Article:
Wednesday, October 6, 2010

Update: Low and High Brace turn

I get a surprising number of hits from people doing google searches for the low and high brace turn. There seems to be a great deal of interest in this stroke, which while fun, really isn't that useful - at least compared to strokes like the forward and the sweep. Recently over at kayak yak there was a post with video showing the talented teachers of body boat blade doing the low brace turn - they also showed an edging video that I have commented on in the past - But they do the Low brace turn differently than I do, so I did some research.

My go to book for kayak information is Gordon Brown's 'Sea Kayak: A Manual for intermediate and Advanced Kayakers'. In Gordon's book he talks about the Low brace turn, and he does it the way I do - or probably more accurately, I do it the way he does.

My other go to book is 'Sea kayaking Illustrated' which makes no mention of the stroke whatsoever.

The body boat and blade folks teach a much more passive version of the stroke than the way I perform it. They talk about using the blade for psychological support, and allowing the blade to gently slice over the water, allowing a more confident edge turn. Whereas I teach a much more aggressive stroke with the blade biting the water at a much higher angle. My method turns the kayak because of the blade interaction with the water, and the BBB version is supporting the kayak while it turns - the paddle isn't initiating the turn, just supporting it.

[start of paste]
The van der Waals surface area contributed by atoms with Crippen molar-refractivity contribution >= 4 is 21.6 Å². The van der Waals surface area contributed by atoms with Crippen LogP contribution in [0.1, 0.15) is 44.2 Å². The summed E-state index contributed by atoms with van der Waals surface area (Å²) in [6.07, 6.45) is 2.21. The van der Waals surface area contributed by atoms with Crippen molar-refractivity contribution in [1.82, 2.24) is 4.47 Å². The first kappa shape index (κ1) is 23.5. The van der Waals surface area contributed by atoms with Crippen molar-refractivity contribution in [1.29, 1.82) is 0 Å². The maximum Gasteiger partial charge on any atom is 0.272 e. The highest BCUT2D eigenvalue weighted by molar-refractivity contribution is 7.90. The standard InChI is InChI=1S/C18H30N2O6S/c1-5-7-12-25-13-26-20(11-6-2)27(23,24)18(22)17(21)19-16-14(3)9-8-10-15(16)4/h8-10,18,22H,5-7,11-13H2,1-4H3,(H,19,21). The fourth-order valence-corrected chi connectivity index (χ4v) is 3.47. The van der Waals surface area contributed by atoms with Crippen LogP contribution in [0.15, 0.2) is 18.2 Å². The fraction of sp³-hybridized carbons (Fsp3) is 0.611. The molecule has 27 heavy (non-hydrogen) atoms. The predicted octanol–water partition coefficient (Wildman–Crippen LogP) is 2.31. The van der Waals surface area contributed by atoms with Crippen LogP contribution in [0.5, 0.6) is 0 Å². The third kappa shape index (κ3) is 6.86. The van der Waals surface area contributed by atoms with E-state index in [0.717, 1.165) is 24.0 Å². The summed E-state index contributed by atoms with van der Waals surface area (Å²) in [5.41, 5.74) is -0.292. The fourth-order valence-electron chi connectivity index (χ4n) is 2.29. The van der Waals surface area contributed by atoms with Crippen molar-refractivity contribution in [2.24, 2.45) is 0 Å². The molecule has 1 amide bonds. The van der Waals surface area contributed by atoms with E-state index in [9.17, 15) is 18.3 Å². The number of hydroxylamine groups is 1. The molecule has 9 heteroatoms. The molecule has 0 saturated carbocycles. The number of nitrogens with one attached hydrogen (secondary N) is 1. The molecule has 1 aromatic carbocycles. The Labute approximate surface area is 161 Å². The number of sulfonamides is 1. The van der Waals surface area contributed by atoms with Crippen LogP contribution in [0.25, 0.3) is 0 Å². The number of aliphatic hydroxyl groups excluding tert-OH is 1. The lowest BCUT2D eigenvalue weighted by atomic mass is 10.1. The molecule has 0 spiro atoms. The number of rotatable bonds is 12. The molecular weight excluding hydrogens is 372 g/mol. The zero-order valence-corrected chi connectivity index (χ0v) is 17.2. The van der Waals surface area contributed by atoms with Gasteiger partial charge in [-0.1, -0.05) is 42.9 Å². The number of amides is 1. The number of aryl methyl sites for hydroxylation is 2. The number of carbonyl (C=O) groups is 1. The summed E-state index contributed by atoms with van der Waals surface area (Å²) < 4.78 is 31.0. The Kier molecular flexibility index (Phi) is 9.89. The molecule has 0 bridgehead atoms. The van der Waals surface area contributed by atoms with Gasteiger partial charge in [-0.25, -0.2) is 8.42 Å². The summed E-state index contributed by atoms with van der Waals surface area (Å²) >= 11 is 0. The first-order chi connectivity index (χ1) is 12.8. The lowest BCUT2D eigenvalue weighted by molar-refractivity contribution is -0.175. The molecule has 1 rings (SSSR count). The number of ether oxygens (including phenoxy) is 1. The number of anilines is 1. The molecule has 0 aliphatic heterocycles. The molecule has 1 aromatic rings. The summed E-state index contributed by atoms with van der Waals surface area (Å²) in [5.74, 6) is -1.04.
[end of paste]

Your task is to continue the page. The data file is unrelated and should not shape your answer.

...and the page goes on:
I like to think of the two versions of this stroke as a passive version, and an active version. I don't think one is right or wrong, but they are different, and I think you should take the time to play with both and see which works better for you, which is what I did earlier this week. Below is video of both versions. First a left then right 'passive' low brace. Followed by a left and right 'active' high brace. They are really two very different strokes, and I feel that both are useful in very different situations.

updated low and high brace turn from Paddling Otaku on Vimeo.

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